The sound that embodies a trio who feel most inspired within the confines of electronic music, but retain these more traditional backgrounds. Mikey, for instance, grew up almost entirely on diet of what he called “classical and Dr Dre” and even played in his father’s Argentine tango orchestra. As a result, their conventional hook heavy and emotive songs are expressed through pulsating house and r&b structures, resulting in a fluorescent and addictive pop compound. That said, much of their traditional past has lived on through their performance ethics: "It's important that our music is made mostly on instruments and not laptops. It's the way we write, and we always want to keep that band aspect" says Mikey.

Their next release looks to harness the impact of the last, and lead track 'Take Shelter' is engineered to incite and excite. The track is built around an infectious dancehall beat that combines synths, a pitched down vocal riff and a marching snare sound to vibrant effect. Emre explains it’s conception: “I found this new software that looped my voice and pitched it up and down. It spat out this weird vocal loop that sounded really odd and eerie. I sent it to Olly and he wrote a song to that riff. The best ones always happen quickly.”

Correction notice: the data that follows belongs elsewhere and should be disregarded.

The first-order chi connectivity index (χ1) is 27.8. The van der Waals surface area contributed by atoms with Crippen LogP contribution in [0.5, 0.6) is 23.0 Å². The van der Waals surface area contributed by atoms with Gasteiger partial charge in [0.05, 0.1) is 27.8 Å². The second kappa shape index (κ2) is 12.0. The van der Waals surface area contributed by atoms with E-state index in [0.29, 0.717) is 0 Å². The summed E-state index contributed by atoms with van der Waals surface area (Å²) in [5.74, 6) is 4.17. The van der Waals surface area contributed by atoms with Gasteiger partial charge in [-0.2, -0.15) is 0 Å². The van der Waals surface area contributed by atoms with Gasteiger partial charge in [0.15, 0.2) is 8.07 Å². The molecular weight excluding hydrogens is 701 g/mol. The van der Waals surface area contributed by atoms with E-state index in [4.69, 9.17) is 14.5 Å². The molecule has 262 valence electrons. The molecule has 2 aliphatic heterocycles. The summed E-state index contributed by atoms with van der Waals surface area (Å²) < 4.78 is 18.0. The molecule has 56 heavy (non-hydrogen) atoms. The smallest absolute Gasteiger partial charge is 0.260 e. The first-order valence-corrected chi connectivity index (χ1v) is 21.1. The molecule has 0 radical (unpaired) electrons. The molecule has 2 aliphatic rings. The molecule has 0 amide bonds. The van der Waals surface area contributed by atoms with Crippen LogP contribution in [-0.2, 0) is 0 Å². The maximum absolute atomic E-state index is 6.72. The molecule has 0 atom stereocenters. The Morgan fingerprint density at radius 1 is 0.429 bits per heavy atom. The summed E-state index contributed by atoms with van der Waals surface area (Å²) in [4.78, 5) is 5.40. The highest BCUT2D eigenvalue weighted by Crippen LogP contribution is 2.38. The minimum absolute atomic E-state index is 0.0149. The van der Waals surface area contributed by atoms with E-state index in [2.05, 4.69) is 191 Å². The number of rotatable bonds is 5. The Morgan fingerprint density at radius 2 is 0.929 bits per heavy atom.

The release of ‘Take Shelter’ is complemented by two other tracks. One, a stripped back version of the lead single, offering an insight into how Olly forms the songs at his piano. The second, an unexpected cover. “We wanted tracks that show our different sides, so we chose ‘Breathe’ by Blu Cantrell. Covers are always tricky, but I thought it would be cool to do a song that people remember, but wasn't a massive hit. You don't want to cover a track that's similar to you, and that song was anything but.”

Ask Years & Years for their influences, and one is volleyed with a all sorts of things: Flying Lotus, Gus Van Sant, Anne Carson, Edward Hopper and Phillip Lorca diCorcia. It becomes clear that they have a shared obsession for duality in their art, and capturing those moments - like on ‘Real’ - that are both joyful and sad. When lead singer Olly reveals the lyrics behind ‘Take Shelter’, it further emphasises the point. "I was in a relationship that ended badly," he explains, "the song is written about that thing you do when you go back to someone and you know it's wrong and you shouldn't, and it's going to end badly, yet somehow you get solace even from knowing it's going to fuck you up." It's what band member Mikey describes as music to make you "cry and dance."

Signing to Polydor has finally meant that all three members can quit their jobs and focus entirely on music. They have already toured with pop gem Mø, sold out their own London shows, and garnered some fanatics on the way. “We have one super fan called Olivia…” starts Olly, “she either comes to the gigs, or sends someone on her behalf. At the end of a show someone will appear with M&Ms, stamps or gifts with our faces on,” he laughs, “all they say is: ‘Olivia sent me’.”

With a summer of even more shows ahead, their schedule casts a long, but exciting shadow of producing and performing. “The plan is to release an album early 2015,” concludes Olly, “songs are forming, but we want to get it right. We want it perfect.”

My Bands Sessions

Wednesday, March 18